PEX stands for cross-linked polyethylene, and it has been used in commercial applications for years. If you have ever been to a fast rood restaurant or movie theater, and you ordered a carbonated drink, the ingredients for that soda came through PEX tubing to the fountain head where they were mixed together. This product was first used in low cost housing, because it was discovered to be a cheap alternative to other piping means, but it has been finding its way into higher priced homes. I am not sure how cheap it might now be with rising petroleum costs, since this product is derived from the petrochemical industry, but it is still cheaper to install than other piping means.
Maybe I should not have used the word cheap above, but rather cost effective. The product is actually quite good, so I do not want you to have the wrong idea about it. This tubing can run from the water source to the fixture without any joints/couplings. This means that the possibility of leaks decreases, since most leaks occur where two pieces of pipe join together. The system works by running all cold and hot water through a manifold. At the manifold, you can turn off the water to any individual fixture or appliance. This is nice, because the valves for showers or tubs cannot always be accessed. From the manifold, there should be one piece of tubing all the way to your fixture, like a sink. Red tubing is used for hot water, and blue tubing for cold water, but there is absolutely no difference in the make up of the tubing. This means that hot water could run through blue tubing and not harm it. Manifolds are typically located in the garage, and each valve will be labelled as to where the water is going.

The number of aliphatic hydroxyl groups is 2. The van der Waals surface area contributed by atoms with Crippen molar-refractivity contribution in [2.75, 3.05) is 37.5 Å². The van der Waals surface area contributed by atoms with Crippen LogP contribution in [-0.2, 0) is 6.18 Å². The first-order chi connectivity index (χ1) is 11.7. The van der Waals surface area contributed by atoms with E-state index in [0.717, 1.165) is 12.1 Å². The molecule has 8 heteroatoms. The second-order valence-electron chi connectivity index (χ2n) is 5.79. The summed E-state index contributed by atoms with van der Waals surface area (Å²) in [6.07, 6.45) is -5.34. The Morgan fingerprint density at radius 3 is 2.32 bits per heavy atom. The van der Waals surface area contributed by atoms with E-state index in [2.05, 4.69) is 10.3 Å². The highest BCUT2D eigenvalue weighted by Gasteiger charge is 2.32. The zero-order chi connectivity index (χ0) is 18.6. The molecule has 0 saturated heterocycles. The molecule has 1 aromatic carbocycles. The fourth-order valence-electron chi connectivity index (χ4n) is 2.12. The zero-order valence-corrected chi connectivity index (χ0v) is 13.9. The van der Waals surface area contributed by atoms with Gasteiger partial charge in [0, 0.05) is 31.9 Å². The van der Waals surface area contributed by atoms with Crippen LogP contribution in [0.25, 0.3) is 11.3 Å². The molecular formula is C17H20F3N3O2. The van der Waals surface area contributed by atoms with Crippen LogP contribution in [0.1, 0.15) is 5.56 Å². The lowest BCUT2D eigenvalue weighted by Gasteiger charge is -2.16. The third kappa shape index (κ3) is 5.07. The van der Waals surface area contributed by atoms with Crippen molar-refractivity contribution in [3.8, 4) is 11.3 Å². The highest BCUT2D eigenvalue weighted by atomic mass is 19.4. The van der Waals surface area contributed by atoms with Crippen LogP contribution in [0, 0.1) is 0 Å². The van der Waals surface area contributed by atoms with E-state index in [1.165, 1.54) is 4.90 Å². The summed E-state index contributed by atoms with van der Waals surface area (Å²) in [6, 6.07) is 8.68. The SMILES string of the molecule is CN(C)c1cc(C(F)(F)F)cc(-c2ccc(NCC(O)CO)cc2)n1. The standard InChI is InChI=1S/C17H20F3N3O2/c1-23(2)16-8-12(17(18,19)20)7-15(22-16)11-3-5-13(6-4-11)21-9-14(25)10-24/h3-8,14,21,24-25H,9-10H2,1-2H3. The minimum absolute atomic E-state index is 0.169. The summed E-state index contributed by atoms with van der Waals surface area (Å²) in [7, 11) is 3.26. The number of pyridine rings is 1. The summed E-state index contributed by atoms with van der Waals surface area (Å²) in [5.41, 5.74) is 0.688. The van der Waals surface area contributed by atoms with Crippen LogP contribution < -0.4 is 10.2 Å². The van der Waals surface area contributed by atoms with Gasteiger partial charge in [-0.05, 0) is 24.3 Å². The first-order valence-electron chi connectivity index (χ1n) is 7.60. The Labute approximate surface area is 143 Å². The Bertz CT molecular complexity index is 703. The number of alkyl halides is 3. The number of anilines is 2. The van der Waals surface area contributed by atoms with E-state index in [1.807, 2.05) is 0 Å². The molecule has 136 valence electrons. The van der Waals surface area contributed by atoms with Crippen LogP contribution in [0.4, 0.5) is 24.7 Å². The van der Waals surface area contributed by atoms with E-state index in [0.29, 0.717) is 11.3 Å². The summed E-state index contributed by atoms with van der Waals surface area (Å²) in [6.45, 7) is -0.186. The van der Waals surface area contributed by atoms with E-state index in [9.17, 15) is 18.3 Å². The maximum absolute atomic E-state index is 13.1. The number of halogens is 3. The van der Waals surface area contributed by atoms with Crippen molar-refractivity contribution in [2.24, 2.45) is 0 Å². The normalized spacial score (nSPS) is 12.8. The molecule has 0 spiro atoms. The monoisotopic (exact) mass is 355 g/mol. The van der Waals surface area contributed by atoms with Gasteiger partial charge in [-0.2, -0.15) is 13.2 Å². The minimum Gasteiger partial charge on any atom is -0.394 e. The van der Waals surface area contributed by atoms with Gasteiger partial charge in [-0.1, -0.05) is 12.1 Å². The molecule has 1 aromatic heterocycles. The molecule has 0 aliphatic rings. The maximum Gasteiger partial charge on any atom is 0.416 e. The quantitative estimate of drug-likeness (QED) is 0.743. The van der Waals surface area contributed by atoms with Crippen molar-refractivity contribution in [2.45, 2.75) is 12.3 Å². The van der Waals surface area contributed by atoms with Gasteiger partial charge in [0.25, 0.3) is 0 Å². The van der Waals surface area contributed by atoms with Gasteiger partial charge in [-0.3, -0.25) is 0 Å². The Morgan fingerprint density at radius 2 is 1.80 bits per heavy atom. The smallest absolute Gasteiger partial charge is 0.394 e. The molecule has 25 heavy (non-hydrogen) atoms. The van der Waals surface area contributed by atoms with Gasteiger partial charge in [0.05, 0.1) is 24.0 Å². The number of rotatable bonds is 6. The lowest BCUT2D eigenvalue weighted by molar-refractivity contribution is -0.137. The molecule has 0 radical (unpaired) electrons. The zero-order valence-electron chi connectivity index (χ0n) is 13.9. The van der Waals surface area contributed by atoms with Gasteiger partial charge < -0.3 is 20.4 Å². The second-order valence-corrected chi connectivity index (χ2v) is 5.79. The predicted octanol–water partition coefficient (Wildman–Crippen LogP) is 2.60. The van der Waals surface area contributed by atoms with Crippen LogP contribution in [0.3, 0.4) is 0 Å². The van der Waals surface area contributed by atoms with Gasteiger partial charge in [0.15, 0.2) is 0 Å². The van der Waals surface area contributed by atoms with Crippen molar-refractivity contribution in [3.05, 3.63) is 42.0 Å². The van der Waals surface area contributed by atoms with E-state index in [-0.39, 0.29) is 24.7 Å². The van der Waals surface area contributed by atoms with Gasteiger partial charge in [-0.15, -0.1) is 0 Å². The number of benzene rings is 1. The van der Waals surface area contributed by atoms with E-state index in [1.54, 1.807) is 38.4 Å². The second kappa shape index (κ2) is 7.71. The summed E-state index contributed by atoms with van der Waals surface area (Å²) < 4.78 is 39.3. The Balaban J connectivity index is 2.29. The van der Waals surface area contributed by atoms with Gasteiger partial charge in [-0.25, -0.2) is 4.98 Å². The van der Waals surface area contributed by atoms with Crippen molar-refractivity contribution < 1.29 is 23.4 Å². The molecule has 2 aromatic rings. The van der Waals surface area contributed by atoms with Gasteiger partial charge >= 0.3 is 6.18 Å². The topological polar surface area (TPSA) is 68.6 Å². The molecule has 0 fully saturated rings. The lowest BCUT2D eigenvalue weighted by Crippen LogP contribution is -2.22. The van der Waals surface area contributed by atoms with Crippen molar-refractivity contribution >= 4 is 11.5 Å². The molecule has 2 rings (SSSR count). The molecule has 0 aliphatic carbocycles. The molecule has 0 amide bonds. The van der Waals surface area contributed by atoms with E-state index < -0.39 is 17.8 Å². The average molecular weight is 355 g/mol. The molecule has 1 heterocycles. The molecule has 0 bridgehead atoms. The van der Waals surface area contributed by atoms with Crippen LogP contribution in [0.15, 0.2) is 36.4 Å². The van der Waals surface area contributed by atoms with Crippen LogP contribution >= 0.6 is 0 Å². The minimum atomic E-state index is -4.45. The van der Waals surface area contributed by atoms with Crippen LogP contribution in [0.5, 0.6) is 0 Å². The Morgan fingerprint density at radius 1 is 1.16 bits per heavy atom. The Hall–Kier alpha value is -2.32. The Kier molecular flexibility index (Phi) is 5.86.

What problems may you have with PEX? I am a fan, since I found this tubing easy to work with in commercial settings, but in my home inspections, I have found out about some issues. I have never seen this yet, but a builder reported to me that the main call back that they have regarding this system is a leaking manifold. This may be due to damage done to this device during construction, or homeowners over turning the valve, so you should check the manifold every so often during the first year at least to check for leaks. On one inspection, a plumber had run out of red tubing, so he used blue tubing for the hot water for one sink. By not staying consistent, someone can be confused in the future. In a commercial setting, I saw where a tube was not long enough, so the product had a joint made in it. Some tugging on the tube by a repairman years later caused the joint to open up causing a leak. I have not seen this in a residential setting yet, but you never know.
I think that PEX is easier to work with than PVC. It is surely easier to carry a roll of PEX than several tubes of PVC, along with its couplings. No special glues either. As builders of homes at any price range look for ways to improve their costs, PEX just may become a standard, which is not a bad thing entirely. I wish that I had a manifold for the water in my house to make those weekend plumbing projects simpler.